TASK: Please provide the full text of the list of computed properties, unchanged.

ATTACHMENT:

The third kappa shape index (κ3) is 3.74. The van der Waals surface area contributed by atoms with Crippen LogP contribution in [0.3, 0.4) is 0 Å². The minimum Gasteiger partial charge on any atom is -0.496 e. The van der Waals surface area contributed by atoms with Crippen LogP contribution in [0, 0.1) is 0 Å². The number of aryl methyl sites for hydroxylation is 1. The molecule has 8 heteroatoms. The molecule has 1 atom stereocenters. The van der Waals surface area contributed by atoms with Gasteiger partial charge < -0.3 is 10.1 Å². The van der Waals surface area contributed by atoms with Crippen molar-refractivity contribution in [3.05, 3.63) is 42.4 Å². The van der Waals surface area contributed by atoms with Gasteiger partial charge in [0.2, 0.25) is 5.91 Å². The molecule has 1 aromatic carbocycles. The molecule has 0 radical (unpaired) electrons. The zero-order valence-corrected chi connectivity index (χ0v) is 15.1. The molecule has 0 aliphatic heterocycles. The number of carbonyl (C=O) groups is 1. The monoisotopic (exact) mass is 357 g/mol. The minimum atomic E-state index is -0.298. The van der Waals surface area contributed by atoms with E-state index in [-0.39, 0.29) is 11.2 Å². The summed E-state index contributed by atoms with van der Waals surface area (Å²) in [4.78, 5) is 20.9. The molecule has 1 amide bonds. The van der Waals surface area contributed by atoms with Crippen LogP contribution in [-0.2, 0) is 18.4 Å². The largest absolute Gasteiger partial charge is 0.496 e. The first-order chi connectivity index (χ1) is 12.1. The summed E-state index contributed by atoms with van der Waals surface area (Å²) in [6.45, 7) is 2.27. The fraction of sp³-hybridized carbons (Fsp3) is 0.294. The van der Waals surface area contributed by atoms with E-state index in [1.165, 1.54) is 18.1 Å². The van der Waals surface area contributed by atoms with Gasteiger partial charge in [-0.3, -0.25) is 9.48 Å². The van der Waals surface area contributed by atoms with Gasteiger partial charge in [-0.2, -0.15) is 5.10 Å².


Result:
The third kappa shape index (κ3) is 3.74. The van der Waals surface area contributed by atoms with Crippen LogP contribution in [0.3, 0.4) is 0 Å². The minimum Gasteiger partial charge on any atom is -0.496 e. The van der Waals surface area contributed by atoms with Crippen LogP contribution in [0, 0.1) is 0 Å². The number of aryl methyl sites for hydroxylation is 1. The molecule has 8 heteroatoms. The molecule has 1 atom stereocenters. The van der Waals surface area contributed by atoms with Gasteiger partial charge < -0.3 is 10.1 Å². The van der Waals surface area contributed by atoms with Crippen molar-refractivity contribution in [3.05, 3.63) is 42.4 Å². The van der Waals surface area contributed by atoms with Gasteiger partial charge in [0.2, 0.25) is 5.91 Å². The molecule has 1 aromatic carbocycles. The molecule has 0 radical (unpaired) electrons. The zero-order valence-corrected chi connectivity index (χ0v) is 15.1. The molecule has 0 aliphatic heterocycles. The number of carbonyl (C=O) groups is 1. The monoisotopic (exact) mass is 357 g/mol. The minimum atomic E-state index is -0.298. The van der Waals surface area contributed by atoms with E-state index in [-0.39, 0.29) is 11.2 Å². The summed E-state index contributed by atoms with van der Waals surface area (Å²) in [4.78, 5) is 20.9. The molecule has 1 amide bonds. The van der Waals surface area contributed by atoms with Crippen LogP contribution in [-0.2, 0) is 18.4 Å². The largest absolute Gasteiger partial charge is 0.496 e. The first-order chi connectivity index (χ1) is 12.1. The summed E-state index contributed by atoms with van der Waals surface area (Å²) in [6.45, 7) is 2.27. The fraction of sp³-hybridized carbons (Fsp3) is 0.294. The van der Waals surface area contributed by atoms with E-state index in [1.165, 1.54) is 18.1 Å². The van der Waals surface area contributed by atoms with Gasteiger partial charge in [-0.3, -0.25) is 9.48 Å². The van der Waals surface area contributed by atoms with Gasteiger partial charge in [-0.2, -0.15) is 5.10 Å².